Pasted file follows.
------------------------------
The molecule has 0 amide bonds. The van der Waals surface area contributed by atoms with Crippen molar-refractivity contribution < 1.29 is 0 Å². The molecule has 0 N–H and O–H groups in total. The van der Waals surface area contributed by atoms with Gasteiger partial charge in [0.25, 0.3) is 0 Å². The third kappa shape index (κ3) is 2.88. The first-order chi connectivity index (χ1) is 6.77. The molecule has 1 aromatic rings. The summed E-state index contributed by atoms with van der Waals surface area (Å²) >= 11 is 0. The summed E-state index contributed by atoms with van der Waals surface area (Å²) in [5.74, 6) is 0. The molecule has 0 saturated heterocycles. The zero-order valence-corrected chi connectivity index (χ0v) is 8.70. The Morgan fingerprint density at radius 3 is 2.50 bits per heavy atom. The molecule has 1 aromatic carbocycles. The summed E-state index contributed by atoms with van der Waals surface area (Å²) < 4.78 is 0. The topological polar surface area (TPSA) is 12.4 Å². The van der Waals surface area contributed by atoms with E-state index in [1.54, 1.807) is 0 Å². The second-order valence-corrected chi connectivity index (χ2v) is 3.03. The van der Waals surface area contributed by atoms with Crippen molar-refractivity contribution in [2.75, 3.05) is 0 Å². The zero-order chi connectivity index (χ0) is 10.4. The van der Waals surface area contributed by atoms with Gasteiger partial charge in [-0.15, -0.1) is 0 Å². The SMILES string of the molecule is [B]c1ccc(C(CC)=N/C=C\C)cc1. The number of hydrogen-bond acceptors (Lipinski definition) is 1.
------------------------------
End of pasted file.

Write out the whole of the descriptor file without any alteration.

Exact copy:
The molecule has 0 amide bonds. The van der Waals surface area contributed by atoms with Crippen molar-refractivity contribution < 1.29 is 0 Å². The molecule has 0 N–H and O–H groups in total. The van der Waals surface area contributed by atoms with Gasteiger partial charge in [0.25, 0.3) is 0 Å². The third kappa shape index (κ3) is 2.88. The first-order chi connectivity index (χ1) is 6.77. The molecule has 1 aromatic rings. The summed E-state index contributed by atoms with van der Waals surface area (Å²) >= 11 is 0. The summed E-state index contributed by atoms with van der Waals surface area (Å²) in [5.74, 6) is 0. The molecule has 0 saturated heterocycles. The zero-order valence-corrected chi connectivity index (χ0v) is 8.70. The Morgan fingerprint density at radius 3 is 2.50 bits per heavy atom. The molecule has 1 aromatic carbocycles. The summed E-state index contributed by atoms with van der Waals surface area (Å²) < 4.78 is 0. The topological polar surface area (TPSA) is 12.4 Å². The van der Waals surface area contributed by atoms with E-state index in [1.54, 1.807) is 0 Å². The second-order valence-corrected chi connectivity index (χ2v) is 3.03. The van der Waals surface area contributed by atoms with Crippen molar-refractivity contribution in [2.75, 3.05) is 0 Å². The zero-order chi connectivity index (χ0) is 10.4. The van der Waals surface area contributed by atoms with Gasteiger partial charge in [-0.15, -0.1) is 0 Å². The SMILES string of the molecule is [B]c1ccc(C(CC)=N/C=C\C)cc1. The number of hydrogen-bond acceptors (Lipinski definition) is 1.